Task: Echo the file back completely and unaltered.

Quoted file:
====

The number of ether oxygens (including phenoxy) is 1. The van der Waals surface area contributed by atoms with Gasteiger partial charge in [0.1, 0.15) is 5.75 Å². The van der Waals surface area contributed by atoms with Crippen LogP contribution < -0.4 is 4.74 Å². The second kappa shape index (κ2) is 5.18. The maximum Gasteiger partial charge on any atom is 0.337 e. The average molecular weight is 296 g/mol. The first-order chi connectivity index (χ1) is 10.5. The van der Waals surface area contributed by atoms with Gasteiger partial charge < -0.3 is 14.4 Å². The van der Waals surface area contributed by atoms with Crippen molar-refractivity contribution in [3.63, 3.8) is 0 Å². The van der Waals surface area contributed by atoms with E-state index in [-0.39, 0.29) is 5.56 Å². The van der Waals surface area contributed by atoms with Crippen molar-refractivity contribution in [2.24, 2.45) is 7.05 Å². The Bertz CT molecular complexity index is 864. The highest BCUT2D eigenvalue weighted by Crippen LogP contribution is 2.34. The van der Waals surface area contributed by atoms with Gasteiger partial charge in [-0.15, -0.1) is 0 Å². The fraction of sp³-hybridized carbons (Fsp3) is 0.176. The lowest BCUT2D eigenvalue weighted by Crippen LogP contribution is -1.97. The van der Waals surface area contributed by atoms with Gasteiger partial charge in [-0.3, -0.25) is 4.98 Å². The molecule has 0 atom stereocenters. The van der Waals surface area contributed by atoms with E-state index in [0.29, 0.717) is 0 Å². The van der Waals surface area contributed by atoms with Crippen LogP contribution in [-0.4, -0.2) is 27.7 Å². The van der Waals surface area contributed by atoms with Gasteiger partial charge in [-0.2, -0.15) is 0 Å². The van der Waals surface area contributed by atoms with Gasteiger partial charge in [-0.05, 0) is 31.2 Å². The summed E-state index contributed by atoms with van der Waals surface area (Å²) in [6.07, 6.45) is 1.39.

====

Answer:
The number of ether oxygens (including phenoxy) is 1. The van der Waals surface area contributed by atoms with Gasteiger partial charge in [0.1, 0.15) is 5.75 Å². The van der Waals surface area contributed by atoms with Crippen LogP contribution < -0.4 is 4.74 Å². The second kappa shape index (κ2) is 5.18. The maximum Gasteiger partial charge on any atom is 0.337 e. The average molecular weight is 296 g/mol. The first-order chi connectivity index (χ1) is 10.5. The van der Waals surface area contributed by atoms with Gasteiger partial charge < -0.3 is 14.4 Å². The van der Waals surface area contributed by atoms with Crippen molar-refractivity contribution in [3.63, 3.8) is 0 Å². The van der Waals surface area contributed by atoms with E-state index in [-0.39, 0.29) is 5.56 Å². The van der Waals surface area contributed by atoms with Crippen molar-refractivity contribution in [2.24, 2.45) is 7.05 Å². The Bertz CT molecular complexity index is 864. The highest BCUT2D eigenvalue weighted by Crippen LogP contribution is 2.34. The van der Waals surface area contributed by atoms with Gasteiger partial charge in [-0.15, -0.1) is 0 Å². The fraction of sp³-hybridized carbons (Fsp3) is 0.176. The lowest BCUT2D eigenvalue weighted by Crippen LogP contribution is -1.97. The van der Waals surface area contributed by atoms with Gasteiger partial charge in [-0.3, -0.25) is 4.98 Å². The molecule has 0 atom stereocenters. The van der Waals surface area contributed by atoms with E-state index in [0.29, 0.717) is 0 Å². The van der Waals surface area contributed by atoms with Crippen LogP contribution in [-0.4, -0.2) is 27.7 Å². The van der Waals surface area contributed by atoms with Gasteiger partial charge in [-0.2, -0.15) is 0 Å². The van der Waals surface area contributed by atoms with Gasteiger partial charge in [-0.05, 0) is 31.2 Å². The summed E-state index contributed by atoms with van der Waals surface area (Å²) in [6.07, 6.45) is 1.39.